Pirate Party Australia is happy with the Labor Government’s backflip on Internet censorship, however still raises concerns over the opaque and ineffective nature of the Interpol blacklist scheme.
“The Interpol filter, which is updated weekly, is designed to prevent access to websites that are known or appear to be distributing child abuse materials. In practice, this is a system that blocks websites at the domain name level, meaning operators of such sites can simply change their domain name, a task easily accomplished within minutes,” said David W. Campbell, President of Pirate Party Australia.
“Obviously this will just lead to a perpetual game of cat and mouse. The Australian Government must be incredibly naïve to think these criminals will be deterred by having their domain name blocked.”
Pirate Party Australia maintains that rather than tying up public or private resources to filter the Internet, it would be better for the international community to work towards taking these websites permanently offline.
“Filtration systems are sweeping the problem under the carpet. This is ‘safety theatre’ — by implementing any filter, a Government can sit back and say “we’ve done all we can.” Filters are easily bypassed, and are unable to prevent distribution of child abuse materials through other means. This will only apply to publicly available websites,” Mr Campbell continued.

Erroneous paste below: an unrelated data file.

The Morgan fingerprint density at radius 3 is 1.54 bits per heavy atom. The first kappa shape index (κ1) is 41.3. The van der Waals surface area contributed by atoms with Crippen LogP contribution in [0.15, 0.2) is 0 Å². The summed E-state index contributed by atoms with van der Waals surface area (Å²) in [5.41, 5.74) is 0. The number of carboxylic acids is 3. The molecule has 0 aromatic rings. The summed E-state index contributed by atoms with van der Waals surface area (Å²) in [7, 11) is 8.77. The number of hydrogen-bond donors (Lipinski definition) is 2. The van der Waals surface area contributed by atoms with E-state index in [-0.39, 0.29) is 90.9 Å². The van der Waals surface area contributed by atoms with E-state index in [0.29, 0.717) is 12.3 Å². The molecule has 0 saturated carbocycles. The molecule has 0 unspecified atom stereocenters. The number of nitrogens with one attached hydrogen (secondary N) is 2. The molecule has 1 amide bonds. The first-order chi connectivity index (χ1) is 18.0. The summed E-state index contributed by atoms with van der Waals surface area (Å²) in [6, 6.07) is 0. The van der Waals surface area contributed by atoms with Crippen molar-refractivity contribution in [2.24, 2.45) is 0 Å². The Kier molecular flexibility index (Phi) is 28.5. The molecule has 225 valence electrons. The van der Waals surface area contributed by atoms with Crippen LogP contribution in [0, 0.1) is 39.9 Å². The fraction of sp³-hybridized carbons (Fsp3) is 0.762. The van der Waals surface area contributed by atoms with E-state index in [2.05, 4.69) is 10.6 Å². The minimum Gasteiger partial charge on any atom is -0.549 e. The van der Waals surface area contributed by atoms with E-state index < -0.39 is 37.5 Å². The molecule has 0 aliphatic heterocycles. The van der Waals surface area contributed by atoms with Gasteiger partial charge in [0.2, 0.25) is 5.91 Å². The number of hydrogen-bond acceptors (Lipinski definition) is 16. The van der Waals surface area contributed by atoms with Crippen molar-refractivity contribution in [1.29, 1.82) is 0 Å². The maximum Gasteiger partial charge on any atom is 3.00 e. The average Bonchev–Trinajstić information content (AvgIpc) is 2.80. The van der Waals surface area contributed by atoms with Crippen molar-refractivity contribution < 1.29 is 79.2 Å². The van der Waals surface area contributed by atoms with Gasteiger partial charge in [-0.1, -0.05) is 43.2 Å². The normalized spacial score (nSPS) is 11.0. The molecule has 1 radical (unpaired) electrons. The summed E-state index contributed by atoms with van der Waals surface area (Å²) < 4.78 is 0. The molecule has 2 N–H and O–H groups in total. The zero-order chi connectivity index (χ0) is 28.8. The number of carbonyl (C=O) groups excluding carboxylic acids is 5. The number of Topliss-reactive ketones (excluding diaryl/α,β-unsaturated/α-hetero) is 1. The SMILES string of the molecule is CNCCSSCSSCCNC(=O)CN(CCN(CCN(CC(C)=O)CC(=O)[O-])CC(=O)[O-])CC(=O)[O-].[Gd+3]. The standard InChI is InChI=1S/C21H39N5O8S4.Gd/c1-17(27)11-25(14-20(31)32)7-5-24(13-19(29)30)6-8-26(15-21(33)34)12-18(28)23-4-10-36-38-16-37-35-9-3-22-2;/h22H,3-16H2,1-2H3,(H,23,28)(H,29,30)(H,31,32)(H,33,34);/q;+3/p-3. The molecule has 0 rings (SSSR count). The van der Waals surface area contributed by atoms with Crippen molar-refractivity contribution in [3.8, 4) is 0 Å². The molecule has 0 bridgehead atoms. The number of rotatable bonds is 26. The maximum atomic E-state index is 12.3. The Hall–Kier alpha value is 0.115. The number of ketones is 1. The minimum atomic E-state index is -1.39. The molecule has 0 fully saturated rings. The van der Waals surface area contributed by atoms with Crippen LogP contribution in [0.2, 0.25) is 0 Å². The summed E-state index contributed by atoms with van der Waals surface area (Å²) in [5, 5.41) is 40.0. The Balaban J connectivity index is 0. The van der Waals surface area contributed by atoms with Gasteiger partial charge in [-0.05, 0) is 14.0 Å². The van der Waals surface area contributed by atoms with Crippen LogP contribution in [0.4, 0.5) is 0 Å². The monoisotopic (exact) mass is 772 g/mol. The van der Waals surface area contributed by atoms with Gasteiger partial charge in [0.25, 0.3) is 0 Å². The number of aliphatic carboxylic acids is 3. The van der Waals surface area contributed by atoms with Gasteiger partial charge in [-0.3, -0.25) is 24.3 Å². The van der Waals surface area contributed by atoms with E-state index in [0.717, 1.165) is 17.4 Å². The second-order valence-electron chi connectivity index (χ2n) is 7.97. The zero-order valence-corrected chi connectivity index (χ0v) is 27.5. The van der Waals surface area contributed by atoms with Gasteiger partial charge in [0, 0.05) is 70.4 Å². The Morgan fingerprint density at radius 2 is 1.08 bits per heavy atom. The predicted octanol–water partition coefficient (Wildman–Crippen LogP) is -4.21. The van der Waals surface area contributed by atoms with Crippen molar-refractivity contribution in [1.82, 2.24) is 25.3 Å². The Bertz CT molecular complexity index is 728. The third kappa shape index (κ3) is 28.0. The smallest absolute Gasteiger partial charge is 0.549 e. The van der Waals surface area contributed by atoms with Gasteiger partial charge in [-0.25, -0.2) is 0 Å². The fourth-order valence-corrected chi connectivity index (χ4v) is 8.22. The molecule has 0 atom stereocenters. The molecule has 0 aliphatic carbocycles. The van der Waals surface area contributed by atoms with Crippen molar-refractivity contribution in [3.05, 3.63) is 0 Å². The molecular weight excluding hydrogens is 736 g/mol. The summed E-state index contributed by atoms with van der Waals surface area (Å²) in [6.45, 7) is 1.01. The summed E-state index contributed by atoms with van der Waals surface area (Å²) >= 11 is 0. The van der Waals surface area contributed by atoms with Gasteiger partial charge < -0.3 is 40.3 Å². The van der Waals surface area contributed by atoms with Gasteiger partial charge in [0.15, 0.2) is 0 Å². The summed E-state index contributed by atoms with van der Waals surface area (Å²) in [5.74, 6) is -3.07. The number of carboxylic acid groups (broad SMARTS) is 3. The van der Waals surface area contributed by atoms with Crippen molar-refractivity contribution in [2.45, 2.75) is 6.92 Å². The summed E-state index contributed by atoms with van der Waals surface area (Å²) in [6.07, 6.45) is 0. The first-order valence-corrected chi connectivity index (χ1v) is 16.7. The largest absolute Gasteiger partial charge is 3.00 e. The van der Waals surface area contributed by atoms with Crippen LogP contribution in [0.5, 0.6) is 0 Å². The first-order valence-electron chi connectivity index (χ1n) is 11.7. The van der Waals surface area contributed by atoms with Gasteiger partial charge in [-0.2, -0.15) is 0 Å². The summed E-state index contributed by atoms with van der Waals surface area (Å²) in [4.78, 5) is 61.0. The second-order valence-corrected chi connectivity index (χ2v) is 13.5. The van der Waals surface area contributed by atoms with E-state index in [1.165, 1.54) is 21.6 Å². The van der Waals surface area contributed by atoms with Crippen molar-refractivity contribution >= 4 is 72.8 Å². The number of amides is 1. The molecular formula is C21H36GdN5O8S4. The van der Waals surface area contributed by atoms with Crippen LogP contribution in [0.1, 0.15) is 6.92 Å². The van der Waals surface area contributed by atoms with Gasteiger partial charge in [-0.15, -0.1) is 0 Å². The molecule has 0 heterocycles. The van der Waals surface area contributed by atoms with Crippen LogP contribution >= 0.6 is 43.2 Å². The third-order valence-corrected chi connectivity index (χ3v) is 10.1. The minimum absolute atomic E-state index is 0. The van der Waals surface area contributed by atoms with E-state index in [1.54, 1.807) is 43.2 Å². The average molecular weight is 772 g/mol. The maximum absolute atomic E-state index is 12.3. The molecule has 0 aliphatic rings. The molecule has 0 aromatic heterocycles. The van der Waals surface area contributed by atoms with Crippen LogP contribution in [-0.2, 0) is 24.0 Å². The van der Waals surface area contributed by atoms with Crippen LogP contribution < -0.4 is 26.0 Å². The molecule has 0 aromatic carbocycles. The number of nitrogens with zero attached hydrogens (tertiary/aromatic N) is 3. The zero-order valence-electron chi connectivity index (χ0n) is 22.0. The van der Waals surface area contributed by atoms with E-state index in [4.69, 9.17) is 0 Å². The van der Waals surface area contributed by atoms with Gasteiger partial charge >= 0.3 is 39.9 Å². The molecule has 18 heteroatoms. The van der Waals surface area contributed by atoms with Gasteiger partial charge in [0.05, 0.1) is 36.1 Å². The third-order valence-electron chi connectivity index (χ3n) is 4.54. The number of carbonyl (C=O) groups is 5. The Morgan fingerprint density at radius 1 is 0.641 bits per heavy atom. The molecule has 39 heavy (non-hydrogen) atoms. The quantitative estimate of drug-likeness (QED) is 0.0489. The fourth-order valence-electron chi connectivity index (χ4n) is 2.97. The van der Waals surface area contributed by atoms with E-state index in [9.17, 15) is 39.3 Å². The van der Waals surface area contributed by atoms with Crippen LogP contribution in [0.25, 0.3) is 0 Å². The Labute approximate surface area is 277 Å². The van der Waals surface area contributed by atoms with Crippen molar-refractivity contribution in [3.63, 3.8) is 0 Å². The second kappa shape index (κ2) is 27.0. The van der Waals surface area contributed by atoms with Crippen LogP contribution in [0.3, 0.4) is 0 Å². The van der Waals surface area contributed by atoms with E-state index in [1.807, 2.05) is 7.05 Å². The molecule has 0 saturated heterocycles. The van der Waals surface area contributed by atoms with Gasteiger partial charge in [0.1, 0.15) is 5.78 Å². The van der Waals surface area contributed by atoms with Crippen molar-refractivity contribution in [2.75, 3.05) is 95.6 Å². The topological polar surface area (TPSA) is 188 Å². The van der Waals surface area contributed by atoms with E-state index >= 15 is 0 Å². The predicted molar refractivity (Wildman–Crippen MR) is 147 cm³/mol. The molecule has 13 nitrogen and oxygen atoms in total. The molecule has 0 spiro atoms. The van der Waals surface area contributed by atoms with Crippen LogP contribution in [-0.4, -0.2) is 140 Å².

“We, the community, activists and everyday citizens campaigned long and hard on this issue, so I’m glad to see it finally dead in the water. Thank you to everyone who put the effort in to raise the issue of mandatory Internet censorship that lead to its demise,” commented Brendan Molloy, Secretary of Pirate Party Australia.
“Unfortunately, the spectre of draconian Internet regulation legislation is not gone. With the national security inquiry in full swing to implement two years data retention and mandatory disclosure of encryption keys, the fight goes on.”
Pirate Party Australia is pleased that the Government is no longer pursuing their own mandatory filtering scheme, which under the guise of preventing access to child abuse material had a wide scope that the Party believes could have been used to censor content that was not illegal to possess, or extended to information that the Government of the day disagreed with.